Frank Gotch, the American Heavyweight champion, defeated World Heavyweight champion George Hackenschmidt in front of more than 10,000 raucous fans in Chicago, Illinois. Hackenschmidt entered the ring standing 5′ 9″, and weighing 208 lbs. while challenger measured in at 5′ 11″, 196 lbs. Gotch marveled at the champion’s physique, declaring “Picture the most perfect man, and you’ve described George Hackenschmidt.”
The match took place on a warm night at the Dexter Park Pavilion, and was made even hotter by the brights light brought in for the film cameras. Thus, both wrestlers were soaked in sweat in the middle of the match. At one point, Hackenschmidt called to the referee to stop the match, suggesting that both men clean and dry off so that they might get a grip on the other. The referee demurred arguing that he should have complained about the slippery conditions before. Hackenschmidt later appealed to Gotch to call the match a draw, to which Gotch laughed. After wrestling for more than two hours, Gotch was able to get the champion in a toe-hold, forcing him to concede the match and the championship.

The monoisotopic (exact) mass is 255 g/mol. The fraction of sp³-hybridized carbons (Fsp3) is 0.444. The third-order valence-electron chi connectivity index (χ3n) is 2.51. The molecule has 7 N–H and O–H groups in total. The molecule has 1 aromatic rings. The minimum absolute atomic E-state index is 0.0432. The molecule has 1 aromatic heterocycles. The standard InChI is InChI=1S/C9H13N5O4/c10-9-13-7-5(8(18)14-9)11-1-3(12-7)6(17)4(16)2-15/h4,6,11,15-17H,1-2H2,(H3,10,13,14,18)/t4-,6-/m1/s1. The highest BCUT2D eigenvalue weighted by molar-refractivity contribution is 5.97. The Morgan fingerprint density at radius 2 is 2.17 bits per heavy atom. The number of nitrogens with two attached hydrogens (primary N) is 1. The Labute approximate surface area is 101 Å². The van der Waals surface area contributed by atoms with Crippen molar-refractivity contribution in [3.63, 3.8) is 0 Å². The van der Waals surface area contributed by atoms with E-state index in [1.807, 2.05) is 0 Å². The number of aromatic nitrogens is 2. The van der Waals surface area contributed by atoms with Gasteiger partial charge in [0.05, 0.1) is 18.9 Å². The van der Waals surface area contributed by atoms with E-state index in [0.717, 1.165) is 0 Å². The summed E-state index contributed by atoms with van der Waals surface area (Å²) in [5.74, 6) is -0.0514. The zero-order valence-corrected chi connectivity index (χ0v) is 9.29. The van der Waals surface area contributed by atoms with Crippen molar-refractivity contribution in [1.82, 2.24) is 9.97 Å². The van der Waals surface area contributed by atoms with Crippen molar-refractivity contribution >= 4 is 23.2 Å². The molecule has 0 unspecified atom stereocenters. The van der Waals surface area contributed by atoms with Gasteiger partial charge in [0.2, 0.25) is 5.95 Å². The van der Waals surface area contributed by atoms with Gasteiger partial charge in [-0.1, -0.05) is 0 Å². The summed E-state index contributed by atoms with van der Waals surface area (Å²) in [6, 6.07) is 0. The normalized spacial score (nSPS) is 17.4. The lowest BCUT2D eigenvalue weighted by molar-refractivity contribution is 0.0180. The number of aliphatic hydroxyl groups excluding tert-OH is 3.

While Hackenschmidt was gracious in the post-match interviews, he complained bitterly after returning to Europe, He accused Gotch of covering his body with turpentine to make himself slippery. He also accused Gotch of showing poor sportsmanship, not only physically (using head butts and slaps to the face, but also of trash-talking throughout the match. Ringsiders argued that Gotch was guilty as accused, but also said that Hackenschmidt fought roughly as well. In his book “Fall Guys,” author Marcus Griffen called it “one of the most disgraceful exhibitions ever witnessed.“